Palmer Luckey: ‘I Can’t Use Oculus Rift S’ Due To IPD Changes

by Jamie Feltham • March 25th, 2019

What does the inventor of the Oculus Rift think about its newest model, Oculus Rift S?

Well, he says can’t use it.

oculus rift s front

In a blog posted this weekend, Palmer Luckey, who left Oculus in 2017, spoke out about the new device. He reasoned that a lot of the new features being put into the kit were good ones. Rift S switches out the original Rift’s external sensor-based tracking system for an inside-out solution, for example. But, ultimately, Luckey’s post is concerned with one major change: the loss of mechanical IPD adjustment.

IPD adjust allows users to tweak the position of a headset’s optics to better suit their eyes. IPD specifically refers to the distance between a user’s eyes, and different sizes have different requirements for comfortable VR. In Rift S, Oculus is switching out the slider on the bottom of the original Rift for a software-based solution. When we spoke to Oculus about the change at GDC last week the company admitted this solution wouldn’t be perfect for everyone. It appears Luckey is one of those people.

The Rift inventor says that his IPD is just under 70mm and “slightly skewed to the right side”. On the original Rift, which was designed to be compatible with the “5th to 95th percentile” of people, this wasn’t a problem. But Luckey says it will be on the Oculus Rift S, which features the same optics and IPD solution as Oculus Go. Luckey also says he can’t use that headset.

Cinderella’s Shoe

“Everyone who fits Cinderella’s shoe will get a perfect experience, anyone close will deal with minor eyestrain problems that impact their perception of VR at a mostly subconscious level,” Luckey wrote. “Everyone else is screwed, including me.”

So what would Luckey have preferred? He presented several possible alternatives but his favorite was offering different versions of Rift S tailored for different IPD sizes. “Rift S should have done this,” he said. “The logistical overhead of managing a handful of different SKUs with slightly different plastic pieces holding the lenses at slightly different distances would have allowed Rift S to keep costs low and expand the addressable market for VR without cutting out new and old customers alike.”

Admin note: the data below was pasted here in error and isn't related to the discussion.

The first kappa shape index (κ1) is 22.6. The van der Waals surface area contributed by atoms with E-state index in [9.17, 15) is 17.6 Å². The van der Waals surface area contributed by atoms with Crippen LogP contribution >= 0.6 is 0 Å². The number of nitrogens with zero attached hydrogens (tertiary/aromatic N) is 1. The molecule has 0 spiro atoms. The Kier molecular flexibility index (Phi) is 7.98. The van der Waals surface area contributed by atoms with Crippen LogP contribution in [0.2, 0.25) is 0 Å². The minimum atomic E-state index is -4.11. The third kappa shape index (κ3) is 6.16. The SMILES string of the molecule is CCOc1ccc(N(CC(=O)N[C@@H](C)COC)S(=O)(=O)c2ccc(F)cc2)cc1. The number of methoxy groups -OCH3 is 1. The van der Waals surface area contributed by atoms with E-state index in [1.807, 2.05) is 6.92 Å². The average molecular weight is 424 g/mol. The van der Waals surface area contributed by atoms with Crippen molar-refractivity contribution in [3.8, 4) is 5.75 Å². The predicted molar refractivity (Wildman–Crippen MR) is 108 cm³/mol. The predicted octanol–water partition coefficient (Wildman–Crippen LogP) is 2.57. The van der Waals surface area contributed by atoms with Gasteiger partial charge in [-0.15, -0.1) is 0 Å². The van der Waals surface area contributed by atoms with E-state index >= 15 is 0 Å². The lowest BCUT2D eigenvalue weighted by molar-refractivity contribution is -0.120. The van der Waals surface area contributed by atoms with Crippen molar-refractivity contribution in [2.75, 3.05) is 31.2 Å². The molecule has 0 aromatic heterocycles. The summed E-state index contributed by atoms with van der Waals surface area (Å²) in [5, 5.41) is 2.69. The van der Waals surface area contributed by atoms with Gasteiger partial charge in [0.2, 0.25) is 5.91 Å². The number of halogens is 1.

But, perhaps more importantly, Luckey expressed frustration with the lack of alternatives Rift S presented. Indeed, Rift S is fully replacing the original Rift so anyone with an incompatible IPD will be, in Luckey’s words, “locked out” of the Oculus ecosystem in the future. The original Rift is now largely sold out online. If you do own a Rift already, though, Oculus says it will be supported for the foreseeable future.

“I spent much of my later tenure at Oculus working on supporting headsets from other vendors, in part to avoid this type of situation,” Luckey wrote. “As things stand, I find myself shunned by an ecosystem I spent most of my adult life helping to create.”

Rift S launches this spring for $399. Will you be picking up the handset or are IPD concerns holding you back?

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